The experiment has ended.
Goshen College will no longer play “The Star-Spangled Banner” at its sporting events, according to a release issued Monday by the school. The school’s board of directors have asked GC president Jim Brenneman to find an alternative to playing the national anthem that fits sports tradition, honors the country and resonates with the school’s core values.
“The board expressed a strong commitment to advancing with president Brenneman the vision for Goshen College to be an influential leader in liberal arts education with a growing capacity to serve a theologically, politically, racially and ethnically diverse constituency both within and beyond the Mennonite church,” the release stated. “The board concluded that continuing to play the national anthem compromised the ability of college constituents to advance the vision together.”
In response to the board’s decision, Brenneman said he hopes the decision will help the school move forward together and focus on finding new ways to welcome students from the local and regional community.
In a decision statement issued by the board, its members acknowledged it was still not the end of the conversation.
“Discussion on the issues surrounding and raised by the playing of the National Anthem at Goshen College — including questions of faith, denominational affiliation, institutional identity, core values and hospitality — will and should continue,” the statement read. “The official discussion, though, at Goshen College about this issue is concluded with the Board’s decision. With courage, grace and hope, Goshen College will have a long and bright future of furthering God’s kingdom.”
Walking across the campus of Goshen College Monday afternoon, art professor John Blosser said he supported the choice to step back from the playing of the anthem, although he noted he was an Eagle Scout and a member of the Order of the Arrow.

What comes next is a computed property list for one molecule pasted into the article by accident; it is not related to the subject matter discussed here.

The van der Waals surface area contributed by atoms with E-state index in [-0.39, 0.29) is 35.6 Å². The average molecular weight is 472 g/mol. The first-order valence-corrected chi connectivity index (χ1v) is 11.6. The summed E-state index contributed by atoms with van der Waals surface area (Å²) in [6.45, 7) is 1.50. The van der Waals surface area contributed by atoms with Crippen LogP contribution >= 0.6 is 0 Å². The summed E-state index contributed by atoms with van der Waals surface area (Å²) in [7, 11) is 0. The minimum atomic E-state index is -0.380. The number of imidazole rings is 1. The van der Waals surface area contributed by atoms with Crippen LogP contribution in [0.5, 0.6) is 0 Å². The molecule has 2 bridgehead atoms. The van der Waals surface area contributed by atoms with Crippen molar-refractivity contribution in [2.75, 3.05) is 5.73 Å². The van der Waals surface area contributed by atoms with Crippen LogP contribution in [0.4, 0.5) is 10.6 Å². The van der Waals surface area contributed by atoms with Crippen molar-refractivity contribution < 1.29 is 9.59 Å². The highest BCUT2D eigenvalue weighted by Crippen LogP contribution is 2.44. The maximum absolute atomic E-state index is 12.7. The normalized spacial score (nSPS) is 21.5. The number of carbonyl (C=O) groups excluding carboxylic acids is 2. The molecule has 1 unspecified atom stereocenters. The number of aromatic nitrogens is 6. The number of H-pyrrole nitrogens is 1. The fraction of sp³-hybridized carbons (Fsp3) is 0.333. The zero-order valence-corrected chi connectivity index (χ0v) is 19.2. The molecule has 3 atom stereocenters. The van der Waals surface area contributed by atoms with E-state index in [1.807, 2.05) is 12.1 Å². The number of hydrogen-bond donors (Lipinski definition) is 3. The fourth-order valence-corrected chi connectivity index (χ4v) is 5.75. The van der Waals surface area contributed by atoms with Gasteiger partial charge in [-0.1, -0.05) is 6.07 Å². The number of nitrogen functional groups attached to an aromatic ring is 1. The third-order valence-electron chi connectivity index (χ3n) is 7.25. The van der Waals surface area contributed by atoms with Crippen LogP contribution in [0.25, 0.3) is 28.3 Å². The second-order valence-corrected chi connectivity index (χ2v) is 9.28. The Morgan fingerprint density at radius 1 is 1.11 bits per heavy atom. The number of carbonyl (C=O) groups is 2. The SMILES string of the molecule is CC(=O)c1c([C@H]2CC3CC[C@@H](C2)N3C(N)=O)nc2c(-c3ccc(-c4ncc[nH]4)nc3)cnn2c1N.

“I think that there’s a misjudgment that either or is how people see it here,” Blosser said. “Most people here have a national pride and an allegiance to country, but they’re also not going to blindly accept everything the country does.”
Blosser said any time there is a symbol seen as either one way or another, people tend to feel very strongly about it.
“But I think there’s not a lack of national respect and love of this culture and country, and I think there are nuanced approaches to that,” he said.
For Elkhart resident Jaime Atkinson, standing outside the Eigsti Track and Field Complex where her daughter was playing volleyball, the potential for playing other patriotic music — such as “America the Beautiful” — in the anthem’s place makes the otherwise poor decision acceptable. However, she would still prefer the anthem be played.
“I think the national anthem should be played before every sporting event, especially with what our country is going through,” Atkinson said, later adding, “If they change it (as opposed to playing nothing) I guess it would be fine, but I think the national anthem, that’s what America is about — before every baseball game, everything, that’s what we all look forward to.”
She said she did not see anything negative about playing the anthem.
Vehemently opposed to the removal of the anthem from Goshen College’s sporting events was Goshen resident Scott DeVoe, who shared his thoughts while attending the Goshen Youth Soccer Organization’s fourth- and fifth-grade girls’ soccer tournament at the school’s athletic fields.
“I live in America, it’s our national anthem, I want to hear it,” DeVoe said. “We live in America, it’s part of America. You go to a ball game, you stand up, you take your hat off, they play the national anthem.”
DeVoe compared it to political parties and the president. Even if the president is from a party you do not affiliate yourself with, he said, the person is still your president and you have to follow where they lead whether you voted for them or not.
He put his opinion of the board’s decision more directly.
“I kind of find it disrespectful as an American,” he said.
The experiment has ended.
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